Jackie Robinson undoubtedly changed organized baseball forever, but he could not have done it without the help and guidance of Branch Rickey. Rickey’s exploration of the limits of baseball’s color line led to a widespread exchange of ideas, largely contributing to more tolerant attitudes in both baseball and throughout the United States. By the mid-19th century, baseball had reached an “unprecedented” popularity in America. . Organized teams and leagues were created, along with the establishment of the National Association of Base Ball Players (NABBP) in 1857.
Two main organizations (the National League and the American Base Ball Association) were in existence by 1882. Both minor- and major-league teams and leagues were formed, although they were not connected like modern-day “farm” teams.  One minor-league team, the Toledo Blue Stockings, is particularly notable in that the first African-American player in the organized major leagues, Moses Fleetwood “Fleet” Walker, played for the team. Walker played for Toledo, part of the recently created Northwestern League, for two seasons.
In 1884, Walker’s second year, Toledo joined the major-league American Association, making Walker the first lack player in the majors.  Unfortunately, he was released due to injuries after the 1884 season. Before and during his brief career, there were also frequent issues of racism and discrimination, evident in several leagues’ decisions not to accept new black players or re-sign the few that currently played in the minors. There would not be another black player in organized baseball for more than 50 years, until Jackie Robinson was signed to the minor-league Montreal Royals. 8]
Despite the segregated leagues, black baseball thrived during the late 19th and early 20th centuries. Black teams had existed since the 860s; they paralleled the beginning of organized white baseball. These teams became known as the “Negro Leagues” – a term that referred not to a specific group of teams, but to black baseball at the time as a whole. Ballplayers of the Negro Leagues were not victims of segregation. Rather, they were some of the most successful black citizens of the time.  They became heroes to the black communities across America, drawing large crowds even during times of economic hardship.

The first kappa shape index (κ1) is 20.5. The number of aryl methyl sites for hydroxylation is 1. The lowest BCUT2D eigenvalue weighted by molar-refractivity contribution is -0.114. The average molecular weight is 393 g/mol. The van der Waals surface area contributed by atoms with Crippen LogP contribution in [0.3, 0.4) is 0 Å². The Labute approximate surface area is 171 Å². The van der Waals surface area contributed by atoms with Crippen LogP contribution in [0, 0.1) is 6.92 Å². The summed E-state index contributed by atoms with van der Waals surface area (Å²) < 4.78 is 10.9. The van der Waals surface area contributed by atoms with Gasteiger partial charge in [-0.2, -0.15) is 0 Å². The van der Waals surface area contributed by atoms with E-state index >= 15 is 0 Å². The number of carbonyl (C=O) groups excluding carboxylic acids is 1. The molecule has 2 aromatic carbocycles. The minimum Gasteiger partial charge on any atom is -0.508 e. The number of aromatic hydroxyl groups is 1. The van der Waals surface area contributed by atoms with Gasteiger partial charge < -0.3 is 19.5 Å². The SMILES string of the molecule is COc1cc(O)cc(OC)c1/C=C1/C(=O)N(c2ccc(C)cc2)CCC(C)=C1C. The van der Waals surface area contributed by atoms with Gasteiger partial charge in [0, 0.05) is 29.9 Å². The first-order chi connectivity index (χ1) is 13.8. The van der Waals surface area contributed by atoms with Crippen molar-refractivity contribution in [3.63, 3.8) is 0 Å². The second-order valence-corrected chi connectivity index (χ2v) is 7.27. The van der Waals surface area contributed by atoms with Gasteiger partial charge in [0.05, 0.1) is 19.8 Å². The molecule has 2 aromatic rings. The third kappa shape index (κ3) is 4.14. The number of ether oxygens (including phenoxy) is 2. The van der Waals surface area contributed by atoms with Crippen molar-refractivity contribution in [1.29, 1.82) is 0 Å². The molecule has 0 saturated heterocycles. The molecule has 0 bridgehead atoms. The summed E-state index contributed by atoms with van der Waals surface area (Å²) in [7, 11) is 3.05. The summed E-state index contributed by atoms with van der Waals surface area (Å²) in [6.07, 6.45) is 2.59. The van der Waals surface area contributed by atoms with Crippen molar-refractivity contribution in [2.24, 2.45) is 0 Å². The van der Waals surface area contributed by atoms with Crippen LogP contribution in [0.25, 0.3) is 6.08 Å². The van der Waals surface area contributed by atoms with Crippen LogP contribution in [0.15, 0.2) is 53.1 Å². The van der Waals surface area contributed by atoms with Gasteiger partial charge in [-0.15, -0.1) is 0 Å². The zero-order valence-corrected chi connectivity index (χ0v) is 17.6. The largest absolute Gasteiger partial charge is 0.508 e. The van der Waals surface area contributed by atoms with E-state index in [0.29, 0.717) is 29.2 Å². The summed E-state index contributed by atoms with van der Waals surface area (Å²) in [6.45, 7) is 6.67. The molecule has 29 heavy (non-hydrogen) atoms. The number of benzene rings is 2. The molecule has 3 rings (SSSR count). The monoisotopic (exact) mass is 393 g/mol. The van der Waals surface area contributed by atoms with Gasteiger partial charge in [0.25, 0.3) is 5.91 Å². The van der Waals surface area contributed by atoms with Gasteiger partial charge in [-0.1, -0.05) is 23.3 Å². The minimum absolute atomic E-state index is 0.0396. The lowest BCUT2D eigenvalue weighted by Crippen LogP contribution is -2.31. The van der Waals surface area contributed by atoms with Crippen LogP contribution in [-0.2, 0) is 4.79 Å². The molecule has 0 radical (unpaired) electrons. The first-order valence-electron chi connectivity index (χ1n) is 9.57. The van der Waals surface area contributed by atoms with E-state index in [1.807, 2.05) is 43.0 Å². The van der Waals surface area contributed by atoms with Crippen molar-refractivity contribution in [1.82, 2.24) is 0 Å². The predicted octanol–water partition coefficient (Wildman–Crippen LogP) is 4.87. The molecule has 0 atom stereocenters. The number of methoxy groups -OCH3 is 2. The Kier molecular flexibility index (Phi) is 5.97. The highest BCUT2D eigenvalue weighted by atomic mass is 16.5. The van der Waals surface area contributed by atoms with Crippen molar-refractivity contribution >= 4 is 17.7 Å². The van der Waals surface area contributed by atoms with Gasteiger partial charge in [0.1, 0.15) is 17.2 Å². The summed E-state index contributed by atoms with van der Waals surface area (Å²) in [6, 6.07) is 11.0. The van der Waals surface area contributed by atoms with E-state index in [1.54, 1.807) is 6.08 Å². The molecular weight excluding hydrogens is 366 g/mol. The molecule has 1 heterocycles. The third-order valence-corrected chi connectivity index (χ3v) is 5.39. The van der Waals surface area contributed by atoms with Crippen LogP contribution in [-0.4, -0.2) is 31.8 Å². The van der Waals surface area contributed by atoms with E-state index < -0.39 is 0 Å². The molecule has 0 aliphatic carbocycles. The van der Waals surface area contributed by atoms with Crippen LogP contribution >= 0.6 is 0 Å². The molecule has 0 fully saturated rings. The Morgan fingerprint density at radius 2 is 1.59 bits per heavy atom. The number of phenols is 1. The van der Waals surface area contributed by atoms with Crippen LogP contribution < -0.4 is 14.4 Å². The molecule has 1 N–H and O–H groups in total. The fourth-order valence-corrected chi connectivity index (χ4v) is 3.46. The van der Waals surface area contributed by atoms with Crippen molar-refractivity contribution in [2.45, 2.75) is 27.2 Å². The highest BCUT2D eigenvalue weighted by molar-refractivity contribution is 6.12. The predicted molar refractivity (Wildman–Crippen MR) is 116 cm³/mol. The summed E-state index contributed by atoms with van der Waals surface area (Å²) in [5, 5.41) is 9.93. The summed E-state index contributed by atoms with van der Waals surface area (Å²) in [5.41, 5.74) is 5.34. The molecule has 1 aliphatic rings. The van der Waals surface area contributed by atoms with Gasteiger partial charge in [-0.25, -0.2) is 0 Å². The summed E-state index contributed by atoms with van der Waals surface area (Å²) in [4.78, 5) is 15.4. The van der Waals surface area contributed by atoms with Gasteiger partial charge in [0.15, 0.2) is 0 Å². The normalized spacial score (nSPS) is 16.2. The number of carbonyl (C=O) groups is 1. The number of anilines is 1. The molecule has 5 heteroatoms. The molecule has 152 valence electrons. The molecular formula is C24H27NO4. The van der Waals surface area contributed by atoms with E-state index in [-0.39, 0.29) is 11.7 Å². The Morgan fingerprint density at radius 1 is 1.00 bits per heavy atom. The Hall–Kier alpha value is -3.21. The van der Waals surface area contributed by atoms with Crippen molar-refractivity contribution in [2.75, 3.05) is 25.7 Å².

The talent in the Negro Leagues was similar or even superior to the skill of the white majors – in exhibition games between hem, black teams won the majority of encounters with white teams.  Eventually, official leagues were formed. Existing black teams were organized to create both the Negro National League and the Eastern Colored League by 1923. However, both leagues had been disbanded by 1932, due mostly to lack of audience and profit.  Other leagues formed afterward, some with success lasting through and after Jackie Robinson’s debut.
After the color line was broken, though, most Negro League teams began to fade in prominence, all but coming to an end by 1950.  Branch Rickey’s ideas of integration began long efore he and Robinson first met in 1945. At just 21 years old, as the coach of the Ohio Wesleyan University baseball team, Rickey took upon himself the goal of ending “racial injustice” in baseball. On one road trip with the team, Charles Thomas, a black catcher and first baseman for the team, was denied a room in a hotel the rest of the players had checked into.
After a long argument, the hotel’s manager reluctantly agreed to allow Thomas to sleep on a cot in Rickey’s room. Rickey later told how he’d seen Thomas in obvious distress, rubbing at his skin and saying to himself, “… If only I could make my black skin white. This incident profoundly impacted Rickey on a personal level. Seeing the anguish experienced by Thomas, he vowed that “somehow I was going to open baseball and all the rest of America to Negroes. “ Although many think of Robinson breaking the color line, it was Rickey who put forth a large amount of the effort and work.
Robinson himself acknowledges this on many occasions. He reportedly admired Rickey almost to a fault, exclusively calling him “Mister Rickey”- never “Branch” or any casual nicknames, as was (and is) common in baseball. Robinson once said, “It isn’t even right to say I broke the color ine. Mr. Rickey did. I played ballI. “ Robinson was also incredibly humble, once saying in a letter to Rickey, “I am glad… I had a small part to do with the success of your efforts… it was your constant guidance that enabled me to do it.